Lee Navigation scenes

I recently took a walk along the Lee Navigation in North East London. This part river/part canal route extends from the Thames to Hertford, a distance of over 27 miles and opened to commercial craft in the 1770’s. Despite the day being wet, the rain cleared up in the late afternoon and a glorious sky made for some nice photo opportunities. Some may […]

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Pudding Mill River Requiem – part three

The Pudding Mill River clearly extended southwards as far as the old bridge that formed a link between Marshgate Lane and a scrapyard to the north of the railway lines. This section remained in water until at least 1983. In redeveloping the access roads around the Marshgate Industrial area soon after that date, the extension of Pudding Mill Lane used […]

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Pudding Mill River Requiem – part two

Looking down knobs Hill in 2005 from the junction of Marshgate Lane and Knobs Hill Road. The dip under the Northern Outfall is obvious. Knobs Hill Road was named after the ancient prominitory known as Nobshill. The road also led to the warehouses known as Sun Wharves that were sited alongside the City Mill River. These were not wharves created […]

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Pudding Mill – Requiem for a lost London river

The Pudding Mill River (known also as Pudding Mill stream or Hunter’s Mill stream) was a major waterway forming part of the network known as the Bow Back Rivers. The Pudding Mill formed an alternative north-south route from St Thomas’ Creek (the southernmost west to east waterway which leads from the A12/A102(M) Bow roundabout to the Waterworks River) to the […]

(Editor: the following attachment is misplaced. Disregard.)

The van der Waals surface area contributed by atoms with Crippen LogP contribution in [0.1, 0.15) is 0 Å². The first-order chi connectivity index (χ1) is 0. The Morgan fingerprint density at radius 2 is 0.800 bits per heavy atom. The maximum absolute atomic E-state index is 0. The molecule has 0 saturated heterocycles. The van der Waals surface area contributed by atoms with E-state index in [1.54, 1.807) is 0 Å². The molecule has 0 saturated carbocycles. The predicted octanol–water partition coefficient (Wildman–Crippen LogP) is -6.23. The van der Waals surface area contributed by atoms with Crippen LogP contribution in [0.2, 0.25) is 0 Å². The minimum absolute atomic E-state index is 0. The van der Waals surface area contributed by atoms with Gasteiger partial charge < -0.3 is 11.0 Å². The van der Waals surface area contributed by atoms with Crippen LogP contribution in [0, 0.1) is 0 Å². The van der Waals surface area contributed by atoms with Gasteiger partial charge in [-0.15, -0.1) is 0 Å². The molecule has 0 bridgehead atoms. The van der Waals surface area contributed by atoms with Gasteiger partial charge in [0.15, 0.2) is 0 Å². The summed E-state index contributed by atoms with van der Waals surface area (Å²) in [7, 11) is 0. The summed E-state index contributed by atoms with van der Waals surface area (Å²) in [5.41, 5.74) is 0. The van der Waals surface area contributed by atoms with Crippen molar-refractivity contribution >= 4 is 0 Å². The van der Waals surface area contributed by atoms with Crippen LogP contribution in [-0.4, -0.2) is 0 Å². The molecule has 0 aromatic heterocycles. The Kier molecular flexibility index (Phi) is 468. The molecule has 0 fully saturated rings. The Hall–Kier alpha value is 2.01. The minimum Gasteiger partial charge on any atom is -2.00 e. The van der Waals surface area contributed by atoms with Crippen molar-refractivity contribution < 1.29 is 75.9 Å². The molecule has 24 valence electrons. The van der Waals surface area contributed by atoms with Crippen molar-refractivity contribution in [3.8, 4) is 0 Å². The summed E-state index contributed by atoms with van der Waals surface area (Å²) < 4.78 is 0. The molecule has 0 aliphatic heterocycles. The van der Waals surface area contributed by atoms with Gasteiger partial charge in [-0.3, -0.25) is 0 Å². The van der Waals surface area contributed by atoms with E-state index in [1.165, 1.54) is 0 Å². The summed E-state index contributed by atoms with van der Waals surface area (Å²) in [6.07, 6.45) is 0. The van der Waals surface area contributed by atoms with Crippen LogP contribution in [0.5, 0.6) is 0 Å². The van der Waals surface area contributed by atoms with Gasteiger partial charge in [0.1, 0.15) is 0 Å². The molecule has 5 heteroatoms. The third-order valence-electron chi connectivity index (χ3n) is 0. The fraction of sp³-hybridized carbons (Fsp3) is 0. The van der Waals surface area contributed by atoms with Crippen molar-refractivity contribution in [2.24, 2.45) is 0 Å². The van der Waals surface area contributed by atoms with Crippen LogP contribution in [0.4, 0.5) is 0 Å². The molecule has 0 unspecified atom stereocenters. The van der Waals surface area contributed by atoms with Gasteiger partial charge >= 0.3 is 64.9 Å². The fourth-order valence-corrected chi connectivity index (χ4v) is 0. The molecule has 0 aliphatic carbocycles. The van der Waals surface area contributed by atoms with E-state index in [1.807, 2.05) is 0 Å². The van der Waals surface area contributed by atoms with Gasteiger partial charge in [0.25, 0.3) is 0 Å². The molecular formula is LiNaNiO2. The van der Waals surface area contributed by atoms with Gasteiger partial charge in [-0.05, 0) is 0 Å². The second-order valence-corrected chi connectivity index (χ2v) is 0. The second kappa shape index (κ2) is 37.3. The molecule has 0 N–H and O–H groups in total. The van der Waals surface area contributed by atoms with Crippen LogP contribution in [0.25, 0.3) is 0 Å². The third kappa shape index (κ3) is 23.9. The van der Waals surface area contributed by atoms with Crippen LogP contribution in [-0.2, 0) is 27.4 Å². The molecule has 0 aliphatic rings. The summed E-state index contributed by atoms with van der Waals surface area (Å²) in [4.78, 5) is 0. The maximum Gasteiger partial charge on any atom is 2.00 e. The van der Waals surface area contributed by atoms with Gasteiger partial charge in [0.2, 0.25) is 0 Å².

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The Limehouse Cut – first navigable canal ever built in London

The now demolished Premier Metropolis factory, Burdett Road, Limehouse Flats on the site of the Premier Metropolis factory ‘The Pier’ or whatever! Useful observation platform for looking up and down the straight section of the Limehouse Cut New flats at Bow Common Lane View looking west down the Limehouse Cut at Alphabet Square, showing the waterway’s generous width 2012: Remains […]

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The Limehouse Cut

The first canal scheme in London: The Limehouse Cut was the first navigable artifical waterway (the much earlier New River was built as a water supply aqueduct and not intended for navigation.) The Limehouse Cut changed in two ways – its link to the Thames and its level, were changed when the old lock with its unusual supporting trusses were […]

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In Retrospect: Is the Lee Navigation a canal or river?

From Hertfordshire.com “The River Lee (or Lea) runs through Hertford on its way to London and it is joined in Hertford by three other rivers, the River Mimram, the River Beane and the River Rib. A canal called the Lee Navigation runs south from Hertford and barges can be hired for pleasure use. There are many good walks along the […]

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The Lee Navigation – Ware Park, New Gauge and Hertford

The final section of the Lee Navigation is just over three miles long. The course of the River Lea has been utilised since the weir below Ware bridge. The approach to Ware lock is actually a man made channel built to avoid the local mill. The navigation uses the River Lea for a further stretch after Ware lock before making […]

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The Lee Navigation – Stanstead lock and Gazebos

The River Lea conitnues to be used by the Lee Navigation as far as Stanstead Lock, after which it returns to its own artificial cut, straight ahead and no bends of course. The locks at Stanstead and Hardmead must be treated with care as they only have gate paddles and can easily throw boats about if the paddles are opened […]

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